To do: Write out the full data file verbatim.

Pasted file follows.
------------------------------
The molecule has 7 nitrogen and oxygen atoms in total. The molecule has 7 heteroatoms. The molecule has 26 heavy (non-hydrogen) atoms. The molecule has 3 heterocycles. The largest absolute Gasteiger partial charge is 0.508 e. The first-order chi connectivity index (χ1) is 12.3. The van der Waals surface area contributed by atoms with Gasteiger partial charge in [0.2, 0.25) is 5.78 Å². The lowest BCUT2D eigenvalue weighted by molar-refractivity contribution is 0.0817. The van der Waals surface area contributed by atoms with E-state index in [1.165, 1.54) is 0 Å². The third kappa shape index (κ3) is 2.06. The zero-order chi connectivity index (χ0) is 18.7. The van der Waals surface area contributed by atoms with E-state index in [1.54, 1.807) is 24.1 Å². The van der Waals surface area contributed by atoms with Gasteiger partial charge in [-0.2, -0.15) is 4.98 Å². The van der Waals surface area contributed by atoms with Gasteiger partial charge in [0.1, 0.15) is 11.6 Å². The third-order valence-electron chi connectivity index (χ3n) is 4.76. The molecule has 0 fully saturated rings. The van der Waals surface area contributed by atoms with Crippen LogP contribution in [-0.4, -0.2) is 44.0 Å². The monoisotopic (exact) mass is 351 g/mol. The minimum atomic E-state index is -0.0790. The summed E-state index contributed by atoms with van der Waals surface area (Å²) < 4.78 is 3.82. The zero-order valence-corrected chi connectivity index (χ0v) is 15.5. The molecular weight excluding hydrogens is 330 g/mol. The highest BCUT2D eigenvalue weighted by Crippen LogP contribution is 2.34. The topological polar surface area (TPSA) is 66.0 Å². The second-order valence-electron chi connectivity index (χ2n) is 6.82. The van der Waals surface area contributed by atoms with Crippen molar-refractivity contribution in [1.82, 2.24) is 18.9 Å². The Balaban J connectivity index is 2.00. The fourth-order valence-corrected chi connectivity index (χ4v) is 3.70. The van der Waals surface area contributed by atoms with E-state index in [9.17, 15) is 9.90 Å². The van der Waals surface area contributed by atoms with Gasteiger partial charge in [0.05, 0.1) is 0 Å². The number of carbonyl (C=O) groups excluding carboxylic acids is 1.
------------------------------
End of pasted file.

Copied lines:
The molecule has 7 nitrogen and oxygen atoms in total. The molecule has 7 heteroatoms. The molecule has 26 heavy (non-hydrogen) atoms. The molecule has 3 heterocycles. The largest absolute Gasteiger partial charge is 0.508 e. The first-order chi connectivity index (χ1) is 12.3. The van der Waals surface area contributed by atoms with Gasteiger partial charge in [0.2, 0.25) is 5.78 Å². The lowest BCUT2D eigenvalue weighted by molar-refractivity contribution is 0.0817. The van der Waals surface area contributed by atoms with E-state index in [1.165, 1.54) is 0 Å². The third kappa shape index (κ3) is 2.06. The zero-order chi connectivity index (χ0) is 18.7. The van der Waals surface area contributed by atoms with E-state index in [1.54, 1.807) is 24.1 Å². The van der Waals surface area contributed by atoms with Gasteiger partial charge in [-0.2, -0.15) is 4.98 Å². The van der Waals surface area contributed by atoms with Gasteiger partial charge in [0.1, 0.15) is 11.6 Å². The third-order valence-electron chi connectivity index (χ3n) is 4.76. The molecule has 0 fully saturated rings. The van der Waals surface area contributed by atoms with Crippen LogP contribution in [-0.4, -0.2) is 44.0 Å². The monoisotopic (exact) mass is 351 g/mol. The minimum atomic E-state index is -0.0790. The summed E-state index contributed by atoms with van der Waals surface area (Å²) < 4.78 is 3.82. The zero-order valence-corrected chi connectivity index (χ0v) is 15.5. The molecular weight excluding hydrogens is 330 g/mol. The highest BCUT2D eigenvalue weighted by Crippen LogP contribution is 2.34. The topological polar surface area (TPSA) is 66.0 Å². The second-order valence-electron chi connectivity index (χ2n) is 6.82. The van der Waals surface area contributed by atoms with Crippen molar-refractivity contribution in [1.82, 2.24) is 18.9 Å². The Balaban J connectivity index is 2.00. The fourth-order valence-corrected chi connectivity index (χ4v) is 3.70. The van der Waals surface area contributed by atoms with E-state index in [9.17, 15) is 9.90 Å². The van der Waals surface area contributed by atoms with Gasteiger partial charge in [0.05, 0.1) is 0 Å². The number of carbonyl (C=O) groups excluding carboxylic acids is 1.